When Making Home Improvements, What Should You Keep in Mind to Get the Best Resale Value?
Make sure you know what kind of return you'll get on your home remodeling investment before you commit to a new project
When we are making home improvements, we want to get the biggest bang for our buck. But we also want to make sure that any upgrades we do will not only increase the value of the home but increase it much more than the amount we spent to make them. While every home is different and the amount of financial returns you'll reap will vary, some home improvements typically offer reliably high returns when it comes to resale.
Work With a Realtor if you're going to sell soon
When it comes to your home and the market, an experienced Realtor knows what's going on. So if you're going to be selling your home within the next year, reach out to a Realtor to get a jump on the process. The Realtor can meet with you, take measurements, assess the current state of the home, and give recommendations for improvements based upon the area and the current market. Your Realtor may, depending upon the market and the state of your home, recommend no improvements at all especially if the whole home needs significant work. After all, who wants to pay more for a home that has a modern kitchen but 1970s appeal everywhere else?
If you are going to do major work, it might make sense to delay final painting until you're close to listing your home. That way you don't have to make last minute touch-ups.
It's possible to do too much
More isn't always better. While it can be tempting to keep going once you've made one improvement, it might backfire to make a lot of major improvements. Sometimes the smallest improvements are the best ones to make. If you're working with a Realtor on listing your home, you'll typically get a list of things you must do, such as cleaning, patching the hole in the wall, and plugging the leak in the roof. You'll very rarely have a Realtor making suggestions on serious upgrades. After all, new buyers make their own minor improvements once they move in, such as changing paint colors and swapping light fixtures.
If you have time to plan or if you'll be in the home for a while, then more significant improvements might be the way to go. But it's easy to go too far. You can spend tens or even hundreds of thousands of dollars making massive improvements to the home. But unless you live in an area with high demand and lack of inventory, you might invest too much money. No one wants to buy a $400,000 home in a $120,000 neighborhood. So you won't get a return on your investment, even if you added the pool, a bonus room, a garage, a lavish kitchen, and $5,000 shower heads.
Better materials might be nice, but may not increase value
When making the decision to improve a part of your home, you always come to the point where you must decide upon materials. It can be tempting to purchase more expensive and higher quality materials, but it doesn't always translate into more money, especially with flooring, counters and paint. A prospective buyer doesn't care about the brand of paint used, so why not just use the cheaper paint?
When it comes to counters, it doesn't make much difference whether you use a granite that's priced at $45 per square foot or $200 per square foot. A prospective buyer will only see granite. An exception might be for a surface that is unusual yet still desirable, such as a texture. Likewise, buyers won't necessarily see much difference between a quartz counter and a granite counter. In the end, it's usually a step up from the typical counters found in many homes.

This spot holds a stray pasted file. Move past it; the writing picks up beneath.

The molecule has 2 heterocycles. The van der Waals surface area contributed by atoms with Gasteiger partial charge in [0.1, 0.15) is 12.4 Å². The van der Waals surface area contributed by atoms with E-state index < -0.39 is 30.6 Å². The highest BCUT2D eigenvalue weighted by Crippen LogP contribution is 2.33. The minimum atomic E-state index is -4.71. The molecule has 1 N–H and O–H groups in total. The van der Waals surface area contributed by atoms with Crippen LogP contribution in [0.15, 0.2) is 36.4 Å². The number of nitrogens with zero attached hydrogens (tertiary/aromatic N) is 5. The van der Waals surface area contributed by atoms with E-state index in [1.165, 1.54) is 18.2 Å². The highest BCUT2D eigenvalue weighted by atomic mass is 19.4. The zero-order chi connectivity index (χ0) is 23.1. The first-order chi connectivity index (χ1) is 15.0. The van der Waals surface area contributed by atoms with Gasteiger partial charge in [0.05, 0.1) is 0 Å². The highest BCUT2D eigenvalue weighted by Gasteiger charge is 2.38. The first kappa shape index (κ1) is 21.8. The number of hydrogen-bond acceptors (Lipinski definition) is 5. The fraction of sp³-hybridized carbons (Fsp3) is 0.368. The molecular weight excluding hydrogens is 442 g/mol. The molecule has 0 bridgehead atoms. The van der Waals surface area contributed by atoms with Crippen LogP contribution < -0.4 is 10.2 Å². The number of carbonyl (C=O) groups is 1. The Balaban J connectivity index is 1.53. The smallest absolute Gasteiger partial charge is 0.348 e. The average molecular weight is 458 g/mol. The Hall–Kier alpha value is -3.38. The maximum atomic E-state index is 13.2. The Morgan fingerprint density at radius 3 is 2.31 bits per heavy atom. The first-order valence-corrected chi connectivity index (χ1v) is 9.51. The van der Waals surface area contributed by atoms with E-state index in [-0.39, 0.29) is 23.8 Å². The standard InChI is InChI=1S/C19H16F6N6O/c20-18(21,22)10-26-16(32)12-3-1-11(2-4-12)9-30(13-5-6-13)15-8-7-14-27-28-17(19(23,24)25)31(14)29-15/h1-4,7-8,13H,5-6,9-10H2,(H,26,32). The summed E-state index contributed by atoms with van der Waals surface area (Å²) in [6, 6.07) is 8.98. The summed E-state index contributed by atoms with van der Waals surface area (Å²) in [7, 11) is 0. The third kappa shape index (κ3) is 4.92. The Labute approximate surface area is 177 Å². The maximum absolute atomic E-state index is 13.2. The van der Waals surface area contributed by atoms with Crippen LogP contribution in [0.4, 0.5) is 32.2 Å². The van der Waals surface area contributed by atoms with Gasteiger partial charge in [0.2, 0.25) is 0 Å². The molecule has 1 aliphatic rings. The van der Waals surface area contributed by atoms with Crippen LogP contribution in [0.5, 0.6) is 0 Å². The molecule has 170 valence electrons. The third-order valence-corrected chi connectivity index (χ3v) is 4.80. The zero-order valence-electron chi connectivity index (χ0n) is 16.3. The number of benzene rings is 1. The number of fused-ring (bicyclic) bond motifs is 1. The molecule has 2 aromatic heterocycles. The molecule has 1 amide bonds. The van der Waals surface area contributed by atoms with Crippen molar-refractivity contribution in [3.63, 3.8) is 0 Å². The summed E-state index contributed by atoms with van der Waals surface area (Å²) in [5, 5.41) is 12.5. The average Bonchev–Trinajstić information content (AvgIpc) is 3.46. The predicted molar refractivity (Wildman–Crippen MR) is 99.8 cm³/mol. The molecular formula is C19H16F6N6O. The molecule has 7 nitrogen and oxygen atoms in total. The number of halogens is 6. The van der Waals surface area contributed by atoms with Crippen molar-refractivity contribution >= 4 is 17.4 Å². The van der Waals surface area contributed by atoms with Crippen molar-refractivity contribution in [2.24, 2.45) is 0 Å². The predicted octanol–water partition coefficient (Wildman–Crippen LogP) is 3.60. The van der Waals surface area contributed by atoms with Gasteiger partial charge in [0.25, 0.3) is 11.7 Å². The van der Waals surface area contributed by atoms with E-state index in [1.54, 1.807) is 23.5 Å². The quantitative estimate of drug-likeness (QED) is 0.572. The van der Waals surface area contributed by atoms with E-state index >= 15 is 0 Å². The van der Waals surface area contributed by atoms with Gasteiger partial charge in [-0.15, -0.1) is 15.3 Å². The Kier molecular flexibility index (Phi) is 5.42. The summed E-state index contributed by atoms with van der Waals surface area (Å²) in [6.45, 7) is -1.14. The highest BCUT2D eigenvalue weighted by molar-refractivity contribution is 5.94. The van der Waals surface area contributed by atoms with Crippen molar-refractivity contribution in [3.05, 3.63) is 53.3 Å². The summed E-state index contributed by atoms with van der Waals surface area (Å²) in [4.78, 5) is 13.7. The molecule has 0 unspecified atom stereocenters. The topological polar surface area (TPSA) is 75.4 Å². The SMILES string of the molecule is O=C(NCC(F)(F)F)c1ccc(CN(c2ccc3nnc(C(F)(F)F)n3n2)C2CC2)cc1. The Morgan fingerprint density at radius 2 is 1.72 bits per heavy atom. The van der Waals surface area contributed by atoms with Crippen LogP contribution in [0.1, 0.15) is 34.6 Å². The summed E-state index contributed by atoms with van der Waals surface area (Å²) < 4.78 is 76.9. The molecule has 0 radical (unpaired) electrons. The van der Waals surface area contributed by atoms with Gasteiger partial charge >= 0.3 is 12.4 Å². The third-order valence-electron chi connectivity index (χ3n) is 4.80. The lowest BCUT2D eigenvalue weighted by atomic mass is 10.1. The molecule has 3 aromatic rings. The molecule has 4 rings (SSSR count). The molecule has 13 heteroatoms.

Flooring is an area where people have many different options, and that makes resisting the urge to go all out that much harder. It usually makes little difference whether you install a regular carpet pad or a thicker pad. Buyers won't see that. The same goes for the quality of the carpet. Buyers won't notice if the carpet is designed for high traffic or has more fibers per square inch. Buyers only see that the carpet is new. If you do decide to make a significant upgrade on carpet with the intent to wow buyers, place a sample out for them to see with a comparison to traditional products. The same rule applies to hardwoods and tile. They'll see a hardwood or tile floor, not the added money you put into getting hickory flooring or marble tile.
In a slow market, Returns on investment might be less
It all really does have to do with where you live. Homes that have no improvements might still move very fast and for a premium if the available housing supply is scarce. Likewise, if people don't want to live in your area and you have dozens of other competing properties, investing significant money into upgrades and repairs won't necessarily fix it. If you're in a hot market, you can command a premium for your home. When you add improvements to that home, you can command more of a premium.
Best focus areas when the budget is tight
These days, it's all about the kitchens and bathrooms. In older times, the living room was the place for people to gather in seclusion and privacy. Now, open floor plans with spacious kitchens seem to be where people hang out. So if you already have a home that's in good shape and doesn't need much beyond cosmetic fixes, focus your attention on the kitchen and bathrooms. Sometimes just a simple counter upgrade and new floors can be enough to make a home twice as desirable. That's why these two areas consistently return the most in resale value and help to sell a home. Just don't go crazy. Buyers are more likely to respond to a modest kitchen makeover than one that has you wondering which movie star lives there.